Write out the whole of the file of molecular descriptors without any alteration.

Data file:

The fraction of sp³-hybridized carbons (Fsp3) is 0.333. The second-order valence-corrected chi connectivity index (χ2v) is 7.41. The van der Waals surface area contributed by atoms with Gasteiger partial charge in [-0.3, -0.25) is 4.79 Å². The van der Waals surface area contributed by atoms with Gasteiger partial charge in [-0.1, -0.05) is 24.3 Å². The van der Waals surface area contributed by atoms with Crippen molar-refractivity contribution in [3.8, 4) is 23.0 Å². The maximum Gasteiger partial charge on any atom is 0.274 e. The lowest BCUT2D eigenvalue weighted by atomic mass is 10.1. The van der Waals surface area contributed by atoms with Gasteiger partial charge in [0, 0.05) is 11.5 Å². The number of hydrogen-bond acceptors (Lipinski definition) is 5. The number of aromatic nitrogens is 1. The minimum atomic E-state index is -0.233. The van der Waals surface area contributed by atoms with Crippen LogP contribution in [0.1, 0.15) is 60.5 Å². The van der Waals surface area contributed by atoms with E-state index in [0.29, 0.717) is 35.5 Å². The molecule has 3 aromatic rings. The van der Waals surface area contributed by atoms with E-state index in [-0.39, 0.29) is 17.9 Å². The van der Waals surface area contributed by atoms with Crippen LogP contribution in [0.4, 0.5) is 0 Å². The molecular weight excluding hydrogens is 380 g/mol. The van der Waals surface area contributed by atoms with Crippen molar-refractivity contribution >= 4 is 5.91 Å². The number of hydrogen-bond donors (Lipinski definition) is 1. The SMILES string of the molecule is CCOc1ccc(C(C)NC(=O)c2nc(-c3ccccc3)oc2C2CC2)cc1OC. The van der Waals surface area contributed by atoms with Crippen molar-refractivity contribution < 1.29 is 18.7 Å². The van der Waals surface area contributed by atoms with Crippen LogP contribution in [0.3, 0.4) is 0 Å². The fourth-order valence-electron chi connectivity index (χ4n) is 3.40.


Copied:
The fraction of sp³-hybridized carbons (Fsp3) is 0.333. The second-order valence-corrected chi connectivity index (χ2v) is 7.41. The van der Waals surface area contributed by atoms with Gasteiger partial charge in [-0.3, -0.25) is 4.79 Å². The van der Waals surface area contributed by atoms with Gasteiger partial charge in [-0.1, -0.05) is 24.3 Å². The van der Waals surface area contributed by atoms with Crippen molar-refractivity contribution in [3.8, 4) is 23.0 Å². The maximum Gasteiger partial charge on any atom is 0.274 e. The lowest BCUT2D eigenvalue weighted by atomic mass is 10.1. The van der Waals surface area contributed by atoms with Gasteiger partial charge in [0, 0.05) is 11.5 Å². The number of hydrogen-bond acceptors (Lipinski definition) is 5. The number of aromatic nitrogens is 1. The minimum atomic E-state index is -0.233. The van der Waals surface area contributed by atoms with Crippen LogP contribution in [0.1, 0.15) is 60.5 Å². The van der Waals surface area contributed by atoms with E-state index in [0.29, 0.717) is 35.5 Å². The molecule has 3 aromatic rings. The van der Waals surface area contributed by atoms with E-state index in [-0.39, 0.29) is 17.9 Å². The van der Waals surface area contributed by atoms with Crippen LogP contribution in [0.4, 0.5) is 0 Å². The molecular weight excluding hydrogens is 380 g/mol. The van der Waals surface area contributed by atoms with Crippen molar-refractivity contribution >= 4 is 5.91 Å². The number of hydrogen-bond donors (Lipinski definition) is 1. The SMILES string of the molecule is CCOc1ccc(C(C)NC(=O)c2nc(-c3ccccc3)oc2C2CC2)cc1OC. The van der Waals surface area contributed by atoms with Crippen molar-refractivity contribution < 1.29 is 18.7 Å². The van der Waals surface area contributed by atoms with Crippen LogP contribution in [0.3, 0.4) is 0 Å². The fourth-order valence-electron chi connectivity index (χ4n) is 3.40.